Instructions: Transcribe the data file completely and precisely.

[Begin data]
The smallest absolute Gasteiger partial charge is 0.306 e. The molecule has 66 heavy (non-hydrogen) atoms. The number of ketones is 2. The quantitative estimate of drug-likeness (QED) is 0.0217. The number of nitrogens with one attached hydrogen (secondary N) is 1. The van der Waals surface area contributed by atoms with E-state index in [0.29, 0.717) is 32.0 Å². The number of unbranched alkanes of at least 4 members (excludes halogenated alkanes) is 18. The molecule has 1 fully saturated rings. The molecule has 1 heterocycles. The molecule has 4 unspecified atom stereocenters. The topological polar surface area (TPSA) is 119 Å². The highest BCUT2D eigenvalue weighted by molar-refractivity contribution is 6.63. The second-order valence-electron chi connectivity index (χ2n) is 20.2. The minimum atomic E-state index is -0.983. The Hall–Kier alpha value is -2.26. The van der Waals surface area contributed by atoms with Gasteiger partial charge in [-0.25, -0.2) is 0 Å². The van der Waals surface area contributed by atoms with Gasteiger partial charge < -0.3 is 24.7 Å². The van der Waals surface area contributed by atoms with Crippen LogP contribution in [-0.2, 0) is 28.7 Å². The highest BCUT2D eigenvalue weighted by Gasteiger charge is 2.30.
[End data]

The smallest absolute Gasteiger partial charge is 0.306 e. The molecule has 66 heavy (non-hydrogen) atoms. The number of ketones is 2. The quantitative estimate of drug-likeness (QED) is 0.0217. The number of nitrogens with one attached hydrogen (secondary N) is 1. The van der Waals surface area contributed by atoms with E-state index in [0.29, 0.717) is 32.0 Å². The number of unbranched alkanes of at least 4 members (excludes halogenated alkanes) is 18. The molecule has 1 fully saturated rings. The molecule has 1 heterocycles. The molecule has 4 unspecified atom stereocenters. The topological polar surface area (TPSA) is 119 Å². The highest BCUT2D eigenvalue weighted by molar-refractivity contribution is 6.63. The second-order valence-electron chi connectivity index (χ2n) is 20.2. The minimum atomic E-state index is -0.983. The Hall–Kier alpha value is -2.26. The van der Waals surface area contributed by atoms with Gasteiger partial charge in [-0.25, -0.2) is 0 Å². The van der Waals surface area contributed by atoms with Gasteiger partial charge < -0.3 is 24.7 Å². The van der Waals surface area contributed by atoms with Crippen LogP contribution in [-0.2, 0) is 28.7 Å². The highest BCUT2D eigenvalue weighted by Gasteiger charge is 2.30.